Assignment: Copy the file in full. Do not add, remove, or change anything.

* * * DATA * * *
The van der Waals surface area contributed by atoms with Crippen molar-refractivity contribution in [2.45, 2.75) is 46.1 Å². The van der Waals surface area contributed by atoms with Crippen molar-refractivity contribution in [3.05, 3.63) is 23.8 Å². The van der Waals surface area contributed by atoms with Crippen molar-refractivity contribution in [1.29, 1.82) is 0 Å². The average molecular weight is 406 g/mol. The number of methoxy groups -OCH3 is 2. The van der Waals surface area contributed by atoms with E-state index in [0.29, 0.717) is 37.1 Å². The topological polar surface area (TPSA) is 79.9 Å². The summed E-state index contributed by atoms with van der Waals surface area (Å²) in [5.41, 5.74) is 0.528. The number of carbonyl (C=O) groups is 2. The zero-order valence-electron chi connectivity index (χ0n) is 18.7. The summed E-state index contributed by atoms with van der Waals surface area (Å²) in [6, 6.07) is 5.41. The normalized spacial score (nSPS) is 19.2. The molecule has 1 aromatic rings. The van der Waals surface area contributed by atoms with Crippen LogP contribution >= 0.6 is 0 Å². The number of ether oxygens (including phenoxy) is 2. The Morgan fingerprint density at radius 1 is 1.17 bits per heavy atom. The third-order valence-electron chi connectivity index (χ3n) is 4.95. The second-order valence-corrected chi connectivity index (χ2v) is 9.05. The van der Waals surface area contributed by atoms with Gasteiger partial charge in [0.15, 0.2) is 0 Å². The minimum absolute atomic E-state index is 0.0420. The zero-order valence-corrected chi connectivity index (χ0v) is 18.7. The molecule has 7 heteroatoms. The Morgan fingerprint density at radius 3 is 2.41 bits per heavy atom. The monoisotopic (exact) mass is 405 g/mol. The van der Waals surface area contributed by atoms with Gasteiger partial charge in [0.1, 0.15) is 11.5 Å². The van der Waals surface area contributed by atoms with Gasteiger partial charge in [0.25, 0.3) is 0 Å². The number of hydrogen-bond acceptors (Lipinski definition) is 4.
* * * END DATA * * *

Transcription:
The van der Waals surface area contributed by atoms with Crippen molar-refractivity contribution in [2.45, 2.75) is 46.1 Å². The van der Waals surface area contributed by atoms with Crippen molar-refractivity contribution in [3.05, 3.63) is 23.8 Å². The van der Waals surface area contributed by atoms with Crippen molar-refractivity contribution in [1.29, 1.82) is 0 Å². The average molecular weight is 406 g/mol. The number of methoxy groups -OCH3 is 2. The van der Waals surface area contributed by atoms with E-state index in [0.29, 0.717) is 37.1 Å². The topological polar surface area (TPSA) is 79.9 Å². The summed E-state index contributed by atoms with van der Waals surface area (Å²) in [5.41, 5.74) is 0.528. The number of carbonyl (C=O) groups is 2. The zero-order valence-electron chi connectivity index (χ0n) is 18.7. The summed E-state index contributed by atoms with van der Waals surface area (Å²) in [6, 6.07) is 5.41. The normalized spacial score (nSPS) is 19.2. The molecule has 1 aromatic rings. The van der Waals surface area contributed by atoms with Crippen LogP contribution >= 0.6 is 0 Å². The number of ether oxygens (including phenoxy) is 2. The Morgan fingerprint density at radius 1 is 1.17 bits per heavy atom. The third-order valence-electron chi connectivity index (χ3n) is 4.95. The second-order valence-corrected chi connectivity index (χ2v) is 9.05. The van der Waals surface area contributed by atoms with Gasteiger partial charge in [0.15, 0.2) is 0 Å². The minimum absolute atomic E-state index is 0.0420. The zero-order valence-corrected chi connectivity index (χ0v) is 18.7. The molecule has 7 heteroatoms. The Morgan fingerprint density at radius 3 is 2.41 bits per heavy atom. The monoisotopic (exact) mass is 405 g/mol. The van der Waals surface area contributed by atoms with Gasteiger partial charge in [0.1, 0.15) is 11.5 Å². The van der Waals surface area contributed by atoms with Gasteiger partial charge in [0.25, 0.3) is 0 Å². The number of hydrogen-bond acceptors (Lipinski definition) is 4.